3D printers are becoming so affordable that they cost less than the popular 3D modeling programs used to create printable files. As such, a lot of people use free 3D modeling software like Blender to feed their printers files. There are other free modeling programs, but people go to Blender because it’s also powerful and intuitive. It’s open source too, and the developers have taken notice of the 3D printing crowd’s use of the software. In the first Release Candidate of Blender 2.67, there’s a new 3D Printing Toolbox.
Objects in Blender are manipulated as meshes, which makes them ideal for 3D printing. The Toolbox makes creating printable objects even easier by adding five functions that are catered to printing. Here’s a basic rundown of the functions:
This tool includes a volume calculator (in Blender units and cm³) and a surface area calculator.
Solid: Objects are confirmed to be solid/manifold i.e., they have an inside and outside.
Intersection: This check looks for intersecting faces because some may not print well.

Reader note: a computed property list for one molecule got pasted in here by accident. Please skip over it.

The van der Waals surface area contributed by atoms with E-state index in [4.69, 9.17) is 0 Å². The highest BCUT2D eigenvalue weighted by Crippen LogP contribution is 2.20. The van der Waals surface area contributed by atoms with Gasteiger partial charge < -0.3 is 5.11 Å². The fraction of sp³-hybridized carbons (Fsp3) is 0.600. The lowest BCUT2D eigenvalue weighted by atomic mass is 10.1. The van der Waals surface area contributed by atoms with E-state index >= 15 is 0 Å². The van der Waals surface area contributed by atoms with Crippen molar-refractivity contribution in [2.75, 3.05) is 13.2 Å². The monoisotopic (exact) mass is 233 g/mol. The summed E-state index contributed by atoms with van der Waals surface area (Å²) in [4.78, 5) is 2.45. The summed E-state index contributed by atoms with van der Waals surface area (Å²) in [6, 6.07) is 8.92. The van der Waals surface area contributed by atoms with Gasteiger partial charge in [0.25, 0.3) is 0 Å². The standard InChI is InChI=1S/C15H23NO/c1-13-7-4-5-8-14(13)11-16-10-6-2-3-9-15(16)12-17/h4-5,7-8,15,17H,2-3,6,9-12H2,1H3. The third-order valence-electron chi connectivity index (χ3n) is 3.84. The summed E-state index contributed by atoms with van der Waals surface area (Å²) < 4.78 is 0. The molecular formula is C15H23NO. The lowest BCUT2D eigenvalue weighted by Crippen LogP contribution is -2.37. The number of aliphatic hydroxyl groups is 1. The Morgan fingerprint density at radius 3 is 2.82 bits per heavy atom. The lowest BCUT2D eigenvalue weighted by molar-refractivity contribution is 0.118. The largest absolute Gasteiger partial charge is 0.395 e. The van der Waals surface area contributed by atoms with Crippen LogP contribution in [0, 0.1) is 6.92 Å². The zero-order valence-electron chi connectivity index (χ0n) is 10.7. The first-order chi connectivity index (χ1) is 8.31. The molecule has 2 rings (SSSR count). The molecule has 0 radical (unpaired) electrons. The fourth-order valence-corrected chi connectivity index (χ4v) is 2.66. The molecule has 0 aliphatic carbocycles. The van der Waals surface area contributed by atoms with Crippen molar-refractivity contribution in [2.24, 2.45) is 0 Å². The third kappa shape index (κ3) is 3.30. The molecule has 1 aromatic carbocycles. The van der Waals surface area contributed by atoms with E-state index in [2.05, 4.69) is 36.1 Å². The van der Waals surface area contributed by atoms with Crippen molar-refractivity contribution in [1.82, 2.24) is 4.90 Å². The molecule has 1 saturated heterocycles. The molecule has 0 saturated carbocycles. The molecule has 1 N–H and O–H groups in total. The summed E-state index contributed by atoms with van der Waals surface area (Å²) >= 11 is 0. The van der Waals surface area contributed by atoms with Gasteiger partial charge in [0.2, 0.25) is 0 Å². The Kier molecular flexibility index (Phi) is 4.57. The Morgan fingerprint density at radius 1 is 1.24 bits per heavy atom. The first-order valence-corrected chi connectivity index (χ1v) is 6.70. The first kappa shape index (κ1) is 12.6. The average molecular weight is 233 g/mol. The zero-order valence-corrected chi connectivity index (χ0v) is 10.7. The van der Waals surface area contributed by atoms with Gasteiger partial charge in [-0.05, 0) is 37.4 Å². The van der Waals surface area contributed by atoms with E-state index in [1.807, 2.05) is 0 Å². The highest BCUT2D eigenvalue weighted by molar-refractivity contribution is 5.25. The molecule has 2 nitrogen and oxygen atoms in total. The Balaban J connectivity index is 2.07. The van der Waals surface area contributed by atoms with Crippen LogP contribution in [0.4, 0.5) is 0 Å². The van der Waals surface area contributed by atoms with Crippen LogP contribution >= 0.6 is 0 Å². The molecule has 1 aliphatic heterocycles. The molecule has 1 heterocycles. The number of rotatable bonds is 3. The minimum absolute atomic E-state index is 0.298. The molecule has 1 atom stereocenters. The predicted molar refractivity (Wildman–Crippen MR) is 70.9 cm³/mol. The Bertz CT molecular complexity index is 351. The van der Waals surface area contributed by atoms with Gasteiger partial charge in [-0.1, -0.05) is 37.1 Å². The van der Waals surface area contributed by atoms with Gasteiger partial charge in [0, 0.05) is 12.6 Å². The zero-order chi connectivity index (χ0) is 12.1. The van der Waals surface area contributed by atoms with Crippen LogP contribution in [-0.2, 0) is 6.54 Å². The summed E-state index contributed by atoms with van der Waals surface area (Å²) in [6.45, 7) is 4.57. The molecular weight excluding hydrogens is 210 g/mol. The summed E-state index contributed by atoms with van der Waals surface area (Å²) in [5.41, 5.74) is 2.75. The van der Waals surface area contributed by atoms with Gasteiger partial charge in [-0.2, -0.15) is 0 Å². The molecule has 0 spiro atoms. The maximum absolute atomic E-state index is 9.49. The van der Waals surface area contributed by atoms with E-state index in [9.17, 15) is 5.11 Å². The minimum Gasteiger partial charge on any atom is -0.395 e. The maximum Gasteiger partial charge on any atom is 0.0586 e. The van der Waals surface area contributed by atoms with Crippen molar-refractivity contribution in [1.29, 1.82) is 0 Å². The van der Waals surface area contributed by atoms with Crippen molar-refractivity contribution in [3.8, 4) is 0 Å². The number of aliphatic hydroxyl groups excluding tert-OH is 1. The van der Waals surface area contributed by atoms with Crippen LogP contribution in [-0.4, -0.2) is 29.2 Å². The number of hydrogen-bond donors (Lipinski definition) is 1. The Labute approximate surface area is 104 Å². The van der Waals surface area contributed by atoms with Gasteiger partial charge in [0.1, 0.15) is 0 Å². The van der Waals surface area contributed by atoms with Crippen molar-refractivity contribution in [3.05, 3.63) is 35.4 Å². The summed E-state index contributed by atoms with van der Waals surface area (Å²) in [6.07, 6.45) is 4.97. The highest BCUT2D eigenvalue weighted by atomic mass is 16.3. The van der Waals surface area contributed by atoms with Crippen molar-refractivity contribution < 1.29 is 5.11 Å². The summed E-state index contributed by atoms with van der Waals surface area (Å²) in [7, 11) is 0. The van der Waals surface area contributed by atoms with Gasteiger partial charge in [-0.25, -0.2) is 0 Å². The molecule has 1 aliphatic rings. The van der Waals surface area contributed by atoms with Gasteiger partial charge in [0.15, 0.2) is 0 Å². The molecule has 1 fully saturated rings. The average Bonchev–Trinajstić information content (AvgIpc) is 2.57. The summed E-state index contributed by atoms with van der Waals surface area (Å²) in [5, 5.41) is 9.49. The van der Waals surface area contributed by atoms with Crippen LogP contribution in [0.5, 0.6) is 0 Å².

Distorted faces: Non-flat faces don’t always print correctly, so this tool looks for them.
Thickness: 3D printers have minimum wall thickness requirements and this checks that all walls are thick enough.
Sharpness: Areas that are especially pointy may also be too thin to print.
Overhang: Without support materials, most 3D printers have trouble printing objects with overhangs greater than 45 degrees, so that’s what this tool looks for.
All: This button conveniently runs all the checks.
Isolated and distorted faces are removed.
Not only does this tool allow objects to be scaled to specified length, but also to volume. Such a tool ensures projects don’t go over budget.
“This section is included for convenience so you can store an output directory for your model and export it without having to go to the file selector each time.”
All of these tools should make your prints more consistent, which will save you time and money. And for not a lot of money, you can get the training DVD (see promo video below) with over three hours of content created by Dolf Veenvliet. It’s intended for users that are new to both Blender and 3D printing. It’s good to see the go-to free modeling software keeping up with the make community.